Tennesseans for Stupid Testing

Dark money lobbying group Tennesseans for Student Success is out with a statement supporting Gov. Bill Lee’s weak ploy on state testing — continuing with the time-wasting tests while taking it easy on so-called accountability measures.

Here’s what Tennesseans for Student Success has to say:

“Tennessee students and teachers have been challenged this year in ways we could not have imagined. We have been inspired by the commitment demonstrated by parents and teachers to provide intellectually challenging learning opportunities for students across the state,” said Adam Lister, TSS President & CEO. “In these uncertain times, abandoning testing and progress reporting for our students would be a mistake and result in leaving some of our students behind. By continuing with end-of-year testing, the governor ensures each Tennessee student will receive the support they need based on objective data to measure learning loss, inequities, and areas of improvement. We also believe, in this extraordinary moment, student growth measures should not be used in teacher evaluations unless it benefits the teacher and supports his or her professional growth. We thank Governor Lee and Commissioner Schwinn for their commitment to student improvement and growth in the future generation.”

So, basically, they say: “Hey, look, we know this pandemic sucks and learning time has been lost, etc. But, let’s take weeks out of the year for a test that hasn’t really worked at all in the past five years.”

Meanwhile, Congressman Mark Green is simply calling for the cancellation of TNReady.

In addition to being dark money spenders and supporters of stupid testing, let’s not forget this group is also pretty good friends with payday predators:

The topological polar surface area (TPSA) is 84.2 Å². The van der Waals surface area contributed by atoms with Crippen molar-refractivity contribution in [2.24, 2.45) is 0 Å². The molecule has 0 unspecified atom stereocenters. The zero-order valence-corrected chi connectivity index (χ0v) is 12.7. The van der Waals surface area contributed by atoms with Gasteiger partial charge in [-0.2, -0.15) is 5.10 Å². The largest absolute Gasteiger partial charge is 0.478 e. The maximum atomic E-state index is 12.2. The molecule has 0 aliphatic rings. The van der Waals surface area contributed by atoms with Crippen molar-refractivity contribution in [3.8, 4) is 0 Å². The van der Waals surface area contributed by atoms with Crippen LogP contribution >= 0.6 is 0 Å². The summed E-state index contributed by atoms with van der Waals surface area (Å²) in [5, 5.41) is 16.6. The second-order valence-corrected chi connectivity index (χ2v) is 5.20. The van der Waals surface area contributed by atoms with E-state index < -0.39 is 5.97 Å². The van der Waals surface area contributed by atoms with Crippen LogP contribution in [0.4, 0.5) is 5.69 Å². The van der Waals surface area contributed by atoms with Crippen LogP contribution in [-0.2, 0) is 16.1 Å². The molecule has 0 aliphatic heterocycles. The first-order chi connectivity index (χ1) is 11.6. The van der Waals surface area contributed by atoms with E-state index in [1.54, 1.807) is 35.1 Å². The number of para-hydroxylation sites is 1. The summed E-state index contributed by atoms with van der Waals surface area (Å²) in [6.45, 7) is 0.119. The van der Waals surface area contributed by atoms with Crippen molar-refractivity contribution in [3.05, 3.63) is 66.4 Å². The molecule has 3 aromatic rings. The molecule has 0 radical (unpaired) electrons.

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Severe Teacher and Staff Shortages

Tennessee public schools suffer from severe teacher and staff shortages, according to a newly-released analysis from the Education Law Center. The report finds the state’s school funding formula (BEP) completely inadequate.

Here’s more on the report from ELC:

A new report by Education Law Center, More Funding Needed to Fix Tennessee School Staff Shortages, shows Tennessee’s high poverty school districts are burdened with larger student-to-teacher ratios than wealthier districts and support staff ratios that are drastically out of line with minimum national standards. This staffing shortage is the result of the well-documented failure of Tennessee’s school funding formula, the Basic Education Program (BEP), to adequately fund the cost of education for all students, especially students in the state’s poorest districts and schools.

The ELC report documents the need for all Tennessee districts to hire more staff than the BEP funds, especially in the case of the state’s poorest districts, which are more understaffed than their wealthier counterparts. ELC’s analysis finds:

·     Nearly all districts raise more local funds than required by the BEP. Districts with the least fiscal capacity raise, on average, $375 per pupil above the level required by the BEP formula, compared to over $2,350 per pupil in districts with the most fiscal capacity.

·     On average, the BEP funds one teacher for every 23 students. Wealthier districts supplement with local funds to reduce that ratio to 19-20 students per teacher, while the poorest districts average a student-teacher ratio of 24:1.

·     The population of English language learners (ELL) is considerably higher in the poorest districts than in the wealthiest (10% vs. 3%); yet the ELL student to ESL teacher ratio is twice as high in poor districts than in wealthier districts.

·     Of the 140 districts in the state, 111 did not have a single social worker on staff, including 15 of the poorest districts.